Those of us who can spend hours watching terrible movies sometimes find it hard to explain why, even to ourselves. At best, it can seem like a huge waste of time; at worst, sitting around guffawing at stiff acting & silly writing & clunky direction can seem mean-spirited & flippantly knowing, “ironic” in the worst sense. It can also seem disrespectful of the honest effort, however misguided, that goes into even the lamest movie. I once heard a Hollywood line producer remark that “the person who made the worst movie you ever saw deserves an Oscar,” & I’m inclined to agree with him.
All the same, the phenomenon of the “good bad movie” is undeniable for all but the most humorless of cinema lovers, & it gets a fine exploration in Best Worst Movie, showing Friday & Saturday at MadCap Theater in Tempe.
What they didn’t know until recently was that the film had gradually developed into cult favorite on the level of such timeless disasters as Plan Nine From Outer Space & Robot Monster & Manos, The Hands of Fate. This wasn’t just any bad movie; this was a bad classic, & Stephenson & the rest of the Troll 2 gang were stars.
No one enjoyed this realization more than George Hardy, a successful, divorced dentist in the small town of Alexander City, Alabama, who had, almost two decades earlier, played Stephenson’s father in Troll 2, having auditioned on a lark while he was practicing dentistry in Salt Lake City. An enormously jovial, spotlight-loving fellow, Hardy dropped everything &, along with a couple of the other actors, followed a tour of Troll 2 screenings around the country, soaking up the adulation of adoring fans.
As Stephenson’s camera, in turn, follows him around, Hardy quickly establishes himself as the star of Best Worst Movie. Sort of a Scott Bakula-Charles Napier hybrid with a winning drawl, the amiable Hardy grins & giggles his way through Q&A sessions at screenings, gleefully repeating the odd line from the film which, he learns, has become an audience favorite: “You can’t piss on hospitality! I won’t allow it!”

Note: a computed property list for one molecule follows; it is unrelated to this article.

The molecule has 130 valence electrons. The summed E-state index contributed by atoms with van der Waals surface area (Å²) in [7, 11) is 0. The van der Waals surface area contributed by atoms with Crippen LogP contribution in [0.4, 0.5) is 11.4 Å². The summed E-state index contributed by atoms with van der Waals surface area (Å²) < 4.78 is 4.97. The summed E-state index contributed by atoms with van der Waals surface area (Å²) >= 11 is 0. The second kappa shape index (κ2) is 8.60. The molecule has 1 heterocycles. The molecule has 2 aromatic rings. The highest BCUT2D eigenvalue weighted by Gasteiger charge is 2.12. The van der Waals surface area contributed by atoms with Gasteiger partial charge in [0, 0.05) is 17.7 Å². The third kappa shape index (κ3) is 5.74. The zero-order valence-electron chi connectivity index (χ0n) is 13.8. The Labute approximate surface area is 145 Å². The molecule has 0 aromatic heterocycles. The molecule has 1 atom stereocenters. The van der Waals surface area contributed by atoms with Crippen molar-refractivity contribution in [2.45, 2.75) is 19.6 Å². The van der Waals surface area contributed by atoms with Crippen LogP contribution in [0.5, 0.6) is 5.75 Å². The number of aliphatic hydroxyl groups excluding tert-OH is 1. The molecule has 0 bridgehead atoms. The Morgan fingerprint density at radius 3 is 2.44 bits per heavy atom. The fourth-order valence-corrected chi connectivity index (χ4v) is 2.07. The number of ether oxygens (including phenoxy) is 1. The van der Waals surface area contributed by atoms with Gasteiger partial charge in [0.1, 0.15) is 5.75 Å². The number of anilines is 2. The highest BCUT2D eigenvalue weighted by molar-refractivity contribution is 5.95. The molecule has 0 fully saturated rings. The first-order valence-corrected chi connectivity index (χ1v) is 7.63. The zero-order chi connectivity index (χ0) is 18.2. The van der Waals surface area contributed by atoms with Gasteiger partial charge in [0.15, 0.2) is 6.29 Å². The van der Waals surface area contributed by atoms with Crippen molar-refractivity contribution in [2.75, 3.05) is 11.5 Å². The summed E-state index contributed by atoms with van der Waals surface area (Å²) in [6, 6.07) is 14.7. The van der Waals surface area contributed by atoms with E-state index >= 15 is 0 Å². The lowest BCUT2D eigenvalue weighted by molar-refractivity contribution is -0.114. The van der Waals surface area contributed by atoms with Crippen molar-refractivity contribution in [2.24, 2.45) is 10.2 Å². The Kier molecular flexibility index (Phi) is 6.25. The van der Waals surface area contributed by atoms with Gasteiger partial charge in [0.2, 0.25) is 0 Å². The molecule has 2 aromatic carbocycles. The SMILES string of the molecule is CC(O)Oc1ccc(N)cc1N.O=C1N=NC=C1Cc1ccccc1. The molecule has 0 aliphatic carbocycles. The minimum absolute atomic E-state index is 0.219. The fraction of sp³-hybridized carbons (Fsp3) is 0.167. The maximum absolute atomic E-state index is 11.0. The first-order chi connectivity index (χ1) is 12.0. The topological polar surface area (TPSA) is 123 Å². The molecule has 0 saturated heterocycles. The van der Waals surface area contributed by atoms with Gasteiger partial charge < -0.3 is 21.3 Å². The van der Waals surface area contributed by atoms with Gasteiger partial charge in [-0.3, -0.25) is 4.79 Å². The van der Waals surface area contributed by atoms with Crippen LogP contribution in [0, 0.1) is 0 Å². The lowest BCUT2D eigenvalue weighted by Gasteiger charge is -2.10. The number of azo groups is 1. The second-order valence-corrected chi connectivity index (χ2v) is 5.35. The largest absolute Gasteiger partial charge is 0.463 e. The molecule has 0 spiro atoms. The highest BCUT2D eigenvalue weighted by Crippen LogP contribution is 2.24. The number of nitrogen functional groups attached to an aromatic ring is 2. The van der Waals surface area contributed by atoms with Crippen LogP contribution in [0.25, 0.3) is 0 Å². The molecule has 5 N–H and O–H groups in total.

Yet he also learns how narrow & organic that adulation is. When he ventures outside of the cult faithful & tries to interest, say, the people in his town, or fans at a horror convention, in Troll 2, they stare at him, baffled & embarrassed.
Hardy & Stephenson’s odyssey into the heart of their own offbeat fame has some poignant stops along the way: It stings a little when the actor that played Stephenson’s grandfather good-naturedly tells us that he’s pretty much frittered his life away. It stings a lot more when they visit Troll 2’s leading lady, a sweet, pretty woman with the marvelous name Margo Prey, & find that she’s become a reclusive caregiver to her elderly mother.
Mostly, though, Best Worst Movie offers high comedy, as when the intense Italian director of Troll 2, Claudio Fragasso, & the nearly-as-intense screenwriter, Rossella Drudi, are shown to quite un-self-consciously regard the film as a serious work of art. At a screening, we see that Fragasso—in part, perhaps, because of the language barrier—doesn’t see what’s so damn funny, & his eyes flash with anger at the audience’s laughter.
This, perhaps, is the key to the Good Bad Movie, as opposed to the merely bad movie. The Good Bad Movie, however inept, still arises from a genuine desire to share a vision with an audience. The poor fragile leading lady rates Troll 2 alongside Casablanca or a Katherine Hepburn movie by comparison to today’s big-studio blockbusters, because, she says, these are concerned with explosions & car chases, while Troll 2 is about people. On one level she seems deluded, but maybe on another she’s right. It’s not for cinematic ineptitude that fans love Troll 2, but for the vibrant eccentricity of its people. Their absurdity in Troll 2 combines with their frailty & vanity in Best Worst Movie to make these people complex & endearing, & the audience’s laughter rings with love.